Attempting to follow the tracks of a wild snow leopard is a fool’s game, but we were fools on a mission, and when we woke on the fifth morning of our safari to find two sets of tracks that went straight through the camp (literally within fifty meters [±150 ft] of my tent), we were off like a shot. The camera bag with all the attachments got slung on my back in no time, and the trek up the valley began. This is one of those moments where you need the utmost speed, but that speed is a gentle walk at best (the altitude still winning all the fights). We made good time, but not snow leopard time. By lunch, the tracks were starting to melt in the warm minus three-degree (26°F) sun, and I actually think we were further away form the leopards than we were when we started in the morning. The walk back down the valley was a little disappointing, but we were one step closer than we had been on the previous few days.
The sixth morning started out the same way – two sets of tracks walking right alongside the camp, but this time in the other direction. Realising the optimism involved with attempting to track a snow leopard high in the Himalayas, we were gearing up a little slower than the previous morning, understanding better that we were perhaps ill-equipped physically to track down these two cats. A cup of tea later, and a very excited guide came running up the valley towards our camp (yes, the guides can actually run up there, they don’t seem affected by the altitude at all; read jealousy) waving his arms, and telling us they have found the leopards!
Packs on, tea drunk and doing the fastest slow walk I could muster, I was racing down the valley, heading in the direction of the tracks. We found the guide who had spotted the cats sitting up on a ridge, so made the climb to join him. Trying to look through the spotting scope while dry heaving is not the easiest, but the leopards were indeed sitting in the middle of the spotting scope. They were easily three kilometres away! We made our way as close as possible, (still between one and a half and two kilometres away) and spent the rest of the day watching the cats. The cameras were quite ineffectual until late in the afternoon when they started to move around. Even then, the best I managed was a record shot.
The last day, and our last chance to try get a good photograph of wild snow leopard. There were tracks in the snow, high above our camp heading up a different valley. We gave it a shot, as it was all we had. We made it quite far up the valley, but all the signs of the leopard had disappeared. Now knowing the capabilities of the snow leopard, it came as no surprise that the cat had long gone, leaving us guessing, again. We did get a quick glimpse of a Himalayan wolf, a very difficult species to see, so that felt like the reward for the long trek. We decided to head back to camp slowly, having one last look through the valley in a desperate attempt to get the photographs we had dreamed of. One of our guides had gone on ahead, and we spread ourselves throughout the valley, searching every crevasse, every rock ledge, and every possible snow leopard looking bump.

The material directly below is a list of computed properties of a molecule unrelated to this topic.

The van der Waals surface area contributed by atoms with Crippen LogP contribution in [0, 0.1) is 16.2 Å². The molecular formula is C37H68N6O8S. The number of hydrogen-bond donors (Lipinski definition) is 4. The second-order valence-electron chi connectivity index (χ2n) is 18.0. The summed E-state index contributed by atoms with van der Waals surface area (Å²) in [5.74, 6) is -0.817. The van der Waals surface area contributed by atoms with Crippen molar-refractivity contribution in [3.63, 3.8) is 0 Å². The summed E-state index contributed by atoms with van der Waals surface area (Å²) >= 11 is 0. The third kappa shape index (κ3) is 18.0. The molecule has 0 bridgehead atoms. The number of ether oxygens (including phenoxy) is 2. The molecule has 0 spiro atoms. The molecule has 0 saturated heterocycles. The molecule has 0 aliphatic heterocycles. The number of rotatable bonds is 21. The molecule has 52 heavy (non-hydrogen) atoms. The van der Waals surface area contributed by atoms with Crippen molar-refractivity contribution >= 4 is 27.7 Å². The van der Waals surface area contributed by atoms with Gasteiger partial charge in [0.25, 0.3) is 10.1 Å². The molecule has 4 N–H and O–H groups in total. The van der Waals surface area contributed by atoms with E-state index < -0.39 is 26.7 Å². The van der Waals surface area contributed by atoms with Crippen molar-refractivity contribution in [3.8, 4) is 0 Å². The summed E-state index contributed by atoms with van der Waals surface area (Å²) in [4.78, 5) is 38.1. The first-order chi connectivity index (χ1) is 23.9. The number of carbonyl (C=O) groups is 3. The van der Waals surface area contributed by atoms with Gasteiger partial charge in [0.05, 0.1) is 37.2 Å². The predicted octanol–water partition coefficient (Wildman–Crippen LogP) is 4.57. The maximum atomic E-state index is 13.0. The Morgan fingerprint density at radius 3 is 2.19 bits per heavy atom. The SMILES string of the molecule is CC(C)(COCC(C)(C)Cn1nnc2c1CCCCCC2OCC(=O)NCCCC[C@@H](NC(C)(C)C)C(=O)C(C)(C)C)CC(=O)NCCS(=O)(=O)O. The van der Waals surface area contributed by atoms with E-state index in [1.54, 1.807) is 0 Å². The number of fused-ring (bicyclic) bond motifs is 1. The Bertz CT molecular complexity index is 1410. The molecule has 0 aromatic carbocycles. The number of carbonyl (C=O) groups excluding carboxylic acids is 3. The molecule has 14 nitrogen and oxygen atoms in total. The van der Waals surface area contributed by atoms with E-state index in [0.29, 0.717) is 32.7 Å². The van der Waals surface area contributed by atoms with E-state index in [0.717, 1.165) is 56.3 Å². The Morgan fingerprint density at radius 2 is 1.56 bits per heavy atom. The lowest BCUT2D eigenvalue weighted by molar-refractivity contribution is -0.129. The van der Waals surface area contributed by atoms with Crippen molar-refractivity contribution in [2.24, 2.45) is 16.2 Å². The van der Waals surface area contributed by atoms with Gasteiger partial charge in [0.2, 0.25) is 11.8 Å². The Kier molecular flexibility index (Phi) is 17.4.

The call came in, and just from the tone of the voice on the other side of the radio, I knew we were in business. The guide that went ahead had spotted a snow leopard sitting on a rocky ledge, not too far from the trail. With full gear on and in the snow and ice, I ‘ran’ (walked quickly) as fast as I could down the trail to where the guide was waiting. It took a while to see it, mostly because I couldn’t breath. Before I had even confirmed its position, I had the camera setup, and was ready to shoot. There she was, sitting behind a rock, just the tail sticking out (well done to the guide on that spot). It took a freezing couple of hours for her to move about, but when she did, I was in heaven! All the hard work, all the planning, all the pain of walking up those mountains and valleys, all worth it for a ten-minute show that to me is priceless. I got images I never dreamed I would get and I got to experience a moment with a snow leopard I never thought possible. The moment was ended soon after she went over the ridge by fingers that felt like they were about to fall off, and my body was shaking uncontrollably from the cold, but the walk back to camp was the easiest walk I have done in years.